The shoulders of Homo antecessor and modern humans are similar
The shape of our shoulders was already present in the Lower Pleistocene, according to a pioneering study published today in the journal Scientific Reports, carried out by Daniel García Martínez and José María Bermúdez de Castro, paleoanthropologists at the Centro Nacional de Investigación sobre la Evolución Humana (CENIEH), in collaboration with David Green of Campbell University (South Africa).
Studying the shoulder (technically known as the "shoulder girdle") furnishes information on points significant for human evolution such as locomotion, body shape, the possibility of climbing with ease or the ability to launch objects like stones or spears with high accuracy.
The authors of this work were able to study for the first time shoulder growth and development in the species Homo antecessor, dated to 850,000 years old, using tools from virtual anthropology and 3-D geometric morphometry. The results show that the course of development of the shoulder in this species was very similar to that in H. sapiens, although the growth might have been faster.
Almost one million years ago, our evolution had already attained almost all the biomechanical capacities characterizing the shoulder in modern humans, and it had definitively parted ways from the abilities still then retained by the more archaic species of the human phylogeny, including climbing with great agility.
To verify the changes undergone by this part of our anatomy, we need a flat bone: the shoulder blade or scapula. But, as the authors of this study state, "The fossil record of our phylogeny contains barely a handful of these highly delicate bones, which has posed enormous difficulties to studying the growth and development of the shoulders during human evolution."
Two key fossils
By good luck, at level TD6 of the Gran Dolina site, situated in the Sierra de Atapuerca (Burgos), two scapulae have been conserved: one from a child and the other from an individual of age equivalent to a modern adolescent. These fossils were recovered during the excavation in the first decade of the twenty-first century and belonged to the species H. antecessor.
"In an earlier study of these two fossils, it had been noticed that the morphology of the scapulae was similar to our own. But until now, the growth and development model for the shoulders had remained unknown, and this work has now allowed us to check that our shoulder girdle bones have undergone modifications in accordance with different capacities," says Bermúdez de Castro.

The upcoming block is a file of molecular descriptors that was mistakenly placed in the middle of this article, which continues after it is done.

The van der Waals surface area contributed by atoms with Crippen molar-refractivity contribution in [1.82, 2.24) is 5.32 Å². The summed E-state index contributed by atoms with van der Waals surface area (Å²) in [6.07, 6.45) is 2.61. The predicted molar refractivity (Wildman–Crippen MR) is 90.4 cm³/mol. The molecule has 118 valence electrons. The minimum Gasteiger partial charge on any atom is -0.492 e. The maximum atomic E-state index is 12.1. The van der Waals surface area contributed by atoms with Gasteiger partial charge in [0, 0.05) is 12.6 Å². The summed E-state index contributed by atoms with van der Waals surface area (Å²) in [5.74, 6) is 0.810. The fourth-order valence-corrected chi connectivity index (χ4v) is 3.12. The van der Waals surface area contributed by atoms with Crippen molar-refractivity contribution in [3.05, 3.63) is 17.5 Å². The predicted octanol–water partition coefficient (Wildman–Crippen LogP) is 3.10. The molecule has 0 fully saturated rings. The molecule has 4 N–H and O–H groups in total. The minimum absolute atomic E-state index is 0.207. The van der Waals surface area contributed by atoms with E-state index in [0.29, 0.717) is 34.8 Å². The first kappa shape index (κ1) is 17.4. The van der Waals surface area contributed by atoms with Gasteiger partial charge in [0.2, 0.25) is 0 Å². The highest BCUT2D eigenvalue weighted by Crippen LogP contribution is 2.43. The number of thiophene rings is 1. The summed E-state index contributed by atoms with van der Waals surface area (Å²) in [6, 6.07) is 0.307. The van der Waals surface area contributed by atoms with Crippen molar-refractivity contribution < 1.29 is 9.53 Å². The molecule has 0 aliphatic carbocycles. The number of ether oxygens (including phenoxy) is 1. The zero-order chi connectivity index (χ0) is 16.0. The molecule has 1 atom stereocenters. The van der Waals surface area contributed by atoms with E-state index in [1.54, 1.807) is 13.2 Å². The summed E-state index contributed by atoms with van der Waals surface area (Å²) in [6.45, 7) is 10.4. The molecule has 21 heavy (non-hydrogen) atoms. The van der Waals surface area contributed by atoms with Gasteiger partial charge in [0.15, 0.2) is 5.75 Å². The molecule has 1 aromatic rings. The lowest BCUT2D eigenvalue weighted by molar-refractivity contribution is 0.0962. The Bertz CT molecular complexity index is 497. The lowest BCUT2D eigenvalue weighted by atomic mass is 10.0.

With the scant information available, it was known that the scapulae of Australopithecus species were similar in some ways to those of chimpanzees or gorillas but were different from our own. "We know that the development of our most archaic ancestors was very similar to that of the anthropoid apes, and the morphology of their shoulders shows that they still retained the capacity to climb with ease. We, on the contrary, have lost this ability," explains García Martínez.
To determine when our anatomical peculiarities arose, in addition to virtual anthropology and 3-D geometric morphometry, the researchers used complex statistical methods to study the development of the shoulder girdle in the species H. antecessor, comparing it with other species from the Pliocene and Lower Pleistocene, such as Australopithecus sediba and A. afarensis. A very broad sample from H. sapiens and chimpanzees (Pan troglodytes) was also used.
"This study shows that although there exist slight morphological differences between the scapulae of H. antecessor and H. sapiens, the former were much more similar to modern humans, to H. erectus and even to Australopithecus than to chimpanzees," comments García Martínez.
With regard to how the scapulae grew, it was also seen that this was very different from what happens in chimpanzees, and comparable with H. sapiens. "However, it is true that the data seem to point to growth being more rapid in H. antecessor, as highlighted by the CENIEH research team on the basis of dental evidence," says Bermúdez de Castro.
This paper lays the foundations for how the shoulder girdle developed in Lower Pleistocene species, and opens the door to new research studying shoulder development in fossil species, as it may become possible to expand the timeframe and study this development even in Pliocene species like the genus Australopithecus.